Working For Yourself Means Freedom — But It Doesn’t Come Free

The Wall Street Journal:

Perhaps the greatest advantage of hanging out your own shingle or making that consulting business full-time is the independence that comes with being your own boss. But higher expenses and other costs come along with your newfound liberty. You may not be able to sock away as much pretax for retirement, and you may have trouble refinancing your mortgage. Your higher tax bills may shock you, too.

All in all, if you go out on your own, you may need to bring in up to 20% more than before just to break even, especially if you can’t piggyback on your spouse’s health insurance, says David Strege, a financial planner in West Des Moines, Iowa.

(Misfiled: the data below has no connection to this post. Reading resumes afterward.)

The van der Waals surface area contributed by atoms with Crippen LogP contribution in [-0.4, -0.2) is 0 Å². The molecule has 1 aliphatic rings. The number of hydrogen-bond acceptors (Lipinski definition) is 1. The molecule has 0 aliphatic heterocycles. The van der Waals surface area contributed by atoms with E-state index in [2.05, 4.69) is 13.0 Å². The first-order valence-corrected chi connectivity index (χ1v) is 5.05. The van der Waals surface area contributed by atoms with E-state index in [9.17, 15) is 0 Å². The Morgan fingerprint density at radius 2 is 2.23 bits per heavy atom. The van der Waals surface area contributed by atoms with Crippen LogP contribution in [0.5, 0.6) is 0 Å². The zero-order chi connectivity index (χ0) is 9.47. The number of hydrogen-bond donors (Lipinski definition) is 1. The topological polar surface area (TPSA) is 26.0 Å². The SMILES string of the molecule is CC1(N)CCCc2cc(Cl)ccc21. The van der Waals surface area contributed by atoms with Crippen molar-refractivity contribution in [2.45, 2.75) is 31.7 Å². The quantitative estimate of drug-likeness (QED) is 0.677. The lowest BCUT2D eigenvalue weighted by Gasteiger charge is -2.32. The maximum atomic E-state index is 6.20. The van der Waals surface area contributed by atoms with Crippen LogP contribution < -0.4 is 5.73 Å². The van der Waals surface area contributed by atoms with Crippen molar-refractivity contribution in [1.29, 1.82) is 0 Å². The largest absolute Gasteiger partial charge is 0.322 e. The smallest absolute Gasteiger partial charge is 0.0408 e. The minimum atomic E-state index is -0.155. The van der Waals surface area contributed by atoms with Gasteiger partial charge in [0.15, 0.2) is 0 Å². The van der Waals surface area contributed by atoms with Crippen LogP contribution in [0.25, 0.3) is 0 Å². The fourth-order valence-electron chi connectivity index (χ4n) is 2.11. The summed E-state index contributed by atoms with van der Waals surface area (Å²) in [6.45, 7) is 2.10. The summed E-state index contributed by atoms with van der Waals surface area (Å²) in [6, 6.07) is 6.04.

That doesn’t mean you shouldn’t try. There are few more gratifying accomplishments than making it on your own. But here’s what you should keep in mind as you figure out what to charge for your work and how to budget for your future.

As an employee, you will pay 6.2% of your earnings (up to $106,800 this year) for Social Security and 1.45% of your income (with no limits) for Medicare, while your employer will pay an equal amount. But when you say goodbye to the Man, you will pay the whole 15.3%.

The good news is that the taxes apply only after you deduct your expenses, and your “employer” half is deductible from your federal taxes. But if your expenses aren’t especially high, your total tax costs will go up.

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